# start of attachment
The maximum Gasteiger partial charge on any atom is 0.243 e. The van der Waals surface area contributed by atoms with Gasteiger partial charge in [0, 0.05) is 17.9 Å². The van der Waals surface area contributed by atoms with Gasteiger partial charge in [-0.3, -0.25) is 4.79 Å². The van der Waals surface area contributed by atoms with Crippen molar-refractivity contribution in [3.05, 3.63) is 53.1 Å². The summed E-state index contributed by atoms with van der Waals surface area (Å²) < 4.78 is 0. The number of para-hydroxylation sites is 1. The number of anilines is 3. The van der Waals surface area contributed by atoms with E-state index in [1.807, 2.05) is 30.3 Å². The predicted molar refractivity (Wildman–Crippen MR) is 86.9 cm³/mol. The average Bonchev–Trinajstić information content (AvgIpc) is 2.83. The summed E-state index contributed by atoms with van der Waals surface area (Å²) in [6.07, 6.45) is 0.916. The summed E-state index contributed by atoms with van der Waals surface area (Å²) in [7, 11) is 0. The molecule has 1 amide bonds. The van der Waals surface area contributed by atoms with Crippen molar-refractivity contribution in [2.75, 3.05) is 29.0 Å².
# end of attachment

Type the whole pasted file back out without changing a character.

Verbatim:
The maximum Gasteiger partial charge on any atom is 0.243 e. The van der Waals surface area contributed by atoms with Gasteiger partial charge in [0, 0.05) is 17.9 Å². The van der Waals surface area contributed by atoms with Gasteiger partial charge in [-0.3, -0.25) is 4.79 Å². The van der Waals surface area contributed by atoms with Crippen molar-refractivity contribution in [3.05, 3.63) is 53.1 Å². The summed E-state index contributed by atoms with van der Waals surface area (Å²) < 4.78 is 0. The number of para-hydroxylation sites is 1. The number of anilines is 3. The van der Waals surface area contributed by atoms with E-state index in [1.807, 2.05) is 30.3 Å². The predicted molar refractivity (Wildman–Crippen MR) is 86.9 cm³/mol. The average Bonchev–Trinajstić information content (AvgIpc) is 2.83. The summed E-state index contributed by atoms with van der Waals surface area (Å²) in [6.07, 6.45) is 0.916. The summed E-state index contributed by atoms with van der Waals surface area (Å²) in [7, 11) is 0. The molecule has 1 amide bonds. The van der Waals surface area contributed by atoms with Crippen molar-refractivity contribution in [2.75, 3.05) is 29.0 Å².